Outlaws Of The Sun
Welsh trio The Death Of Money return, having dropped the Her from their name, with their best album yet, the breathtaking Ghost Pains, an album that grows better after each listen. Ghost Pains is a heavy record, not only sonically but more in terms of its spirit and the feelings that the music evokes and the whole experience is a hypnotic and harrowing but extremely rewarding trip through the bands music. The album gets off to a crushing start from the very first notes of opening song New Son and the sheer power of the music of The Death Of Money takes hold of you immediately and doesn't let go until the last wail of feedback on closing track Trust The a outsiders ring out. There are elements of each song that let you catch your breath that are necessary before the hypnotic power of the music grabs you by the throat again and passes you through an emotional wringer, it is that powerful. The repetition of mantras works in the bands favour throughout the record, encasing you in a sense of familiarity but there are always surprises lurking that take a hold you when you are least expecting it. There is a calmness on the album too but it is a foreboding calm that works in tandem with that element of surprise and this is the true beauty of Ghost Pains. Songs such as Hospital Bed and the albums title track are beautifully realised songs and show a different kind of heaviness, a trait that is littered throughout the album. The music on here is a soul crushing morphing of the sheer power of Neurosis with the stealthy overwhelming power of My Bloody Valentine, and if it sounds this good on record then it can only sound even better in a live environment. That Neurot connection is cemented by the appearance of Neurosis collaborator and Swans chanteuse Jarboe on the triumphant Running Through Dreams, a bewitching mix of the bands hazy riffs and the ethereal majesty of Jarboe's voice, one of the greatest voices ever, her vocals soar between being hypnotic and simply beautiful as only she can and although there is a stillness to the track, it is heavy on a way that most bands cannot comprehend. By the time the album reaches its climax with the mighty closing trio of the vast loneliness of Only Everything, the caustic vibe of Coda and perfect album closer, the painfully joyful Trust The Outsiders, the bands vision has been truly realised. Ghost Pains is an all encompassing triumph of an album and one that The Death Of Money should be truly proud of. This is the sound of the bands ethos fully realised, Painful, heartbreaking but uplifting too. A simply stunning record.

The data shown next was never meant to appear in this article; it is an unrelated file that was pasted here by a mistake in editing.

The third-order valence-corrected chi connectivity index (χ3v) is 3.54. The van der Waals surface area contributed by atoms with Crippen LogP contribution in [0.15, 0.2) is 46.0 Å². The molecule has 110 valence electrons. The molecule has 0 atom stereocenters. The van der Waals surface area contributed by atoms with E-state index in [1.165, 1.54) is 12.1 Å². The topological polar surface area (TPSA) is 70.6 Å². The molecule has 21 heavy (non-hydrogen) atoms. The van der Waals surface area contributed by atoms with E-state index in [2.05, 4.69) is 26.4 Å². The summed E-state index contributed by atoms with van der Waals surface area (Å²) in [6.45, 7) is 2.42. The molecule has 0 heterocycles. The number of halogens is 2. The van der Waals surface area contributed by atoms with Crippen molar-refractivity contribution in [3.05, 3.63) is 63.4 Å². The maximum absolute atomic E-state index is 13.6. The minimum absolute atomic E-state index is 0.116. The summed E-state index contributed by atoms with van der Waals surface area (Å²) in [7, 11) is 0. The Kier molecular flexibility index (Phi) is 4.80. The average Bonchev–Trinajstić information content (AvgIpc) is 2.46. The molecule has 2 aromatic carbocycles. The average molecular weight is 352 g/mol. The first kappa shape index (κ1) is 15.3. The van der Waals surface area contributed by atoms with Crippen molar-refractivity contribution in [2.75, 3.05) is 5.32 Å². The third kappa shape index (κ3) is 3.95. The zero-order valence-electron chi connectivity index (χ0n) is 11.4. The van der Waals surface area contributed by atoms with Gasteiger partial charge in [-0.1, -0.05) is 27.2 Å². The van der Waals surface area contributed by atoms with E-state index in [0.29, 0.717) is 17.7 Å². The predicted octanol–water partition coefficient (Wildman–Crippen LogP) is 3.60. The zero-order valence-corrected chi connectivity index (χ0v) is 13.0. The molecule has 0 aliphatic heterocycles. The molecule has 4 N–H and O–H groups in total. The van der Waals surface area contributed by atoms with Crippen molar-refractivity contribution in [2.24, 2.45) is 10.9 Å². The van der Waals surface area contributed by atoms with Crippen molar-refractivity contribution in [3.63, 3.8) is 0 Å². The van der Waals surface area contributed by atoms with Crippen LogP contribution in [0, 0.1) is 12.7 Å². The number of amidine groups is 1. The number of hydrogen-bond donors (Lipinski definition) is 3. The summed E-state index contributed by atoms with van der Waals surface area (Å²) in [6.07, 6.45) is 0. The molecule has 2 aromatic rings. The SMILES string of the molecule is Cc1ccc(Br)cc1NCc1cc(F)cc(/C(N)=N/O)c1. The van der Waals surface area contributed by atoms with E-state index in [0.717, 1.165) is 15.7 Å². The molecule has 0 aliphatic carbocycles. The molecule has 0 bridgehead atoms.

This Noise Is Ours
It’s oppressively warm this evening (not something you say about Yorkshire often), still stoner/noise and wine awaits. The Death Of Money are a band I’ve always known about but never come into full contact with so I’m putting that right this evening. “Ghost Pains” opener New Son is a mix of all kinds of sounds and vibes. The mid-paced rock and chimes that provide the foundations for the screamed vocals during the early verse seem to be a odds but work well. The clean vocals provide a sinister edge as well as drama. Wherever You Are feels and indeed sounds very low-fi. I’m okay with that though as it’s also catchy in a goth-like way. Not surprising really when their sound is described as “Neurosis meets My Bloody Valentine meets Sonic Youth meets Can”. There are brief moments of atmospheric calm on “Ghost Pains” thought they usually reside at the beginning of songs, like on Outside Emptiness. The Death Of Money’s stoner groove is more than that genre tag would suggest though, being oddly psychedelic and trance-like. Cinematic post-music is becoming more and more appealing to me especially since I can’t stop spinning the new Pallbearer and Mastodon records and while this comparison may be slightly skewed, I’d include The Death Of Money is the same kind of musical bracket. Hospital Bed is bleak but also calming in it’s delivery, almost ritualistic. The title-track is a crushingly angular standout on the record. It’s not angular in a tech-metal kind of way but it’s got a jarring and unnerving guitar sound that spills over into metallic realms at certain points. The clean vocals remind me a bit of Muse too. The addition of Jarboe’s vocals on Running Through Dreams is inspired. They add another layer to the band’s music and even though the song itself is short by their terms, it’s offers welcome respite. Once again the trio’s mournful side takes over during the initially minimal Only Everything. What follows it is slow but beautiful doom. The second half of the record is definitely more left-field and Coda’s choral melodies are like listening to a gospel radio show. Last song Trust The Outsiders ventures back towards the sound that filled earlier songs but with added grunge. It’s a great song to end on and it underlines the creativity of the band. So good.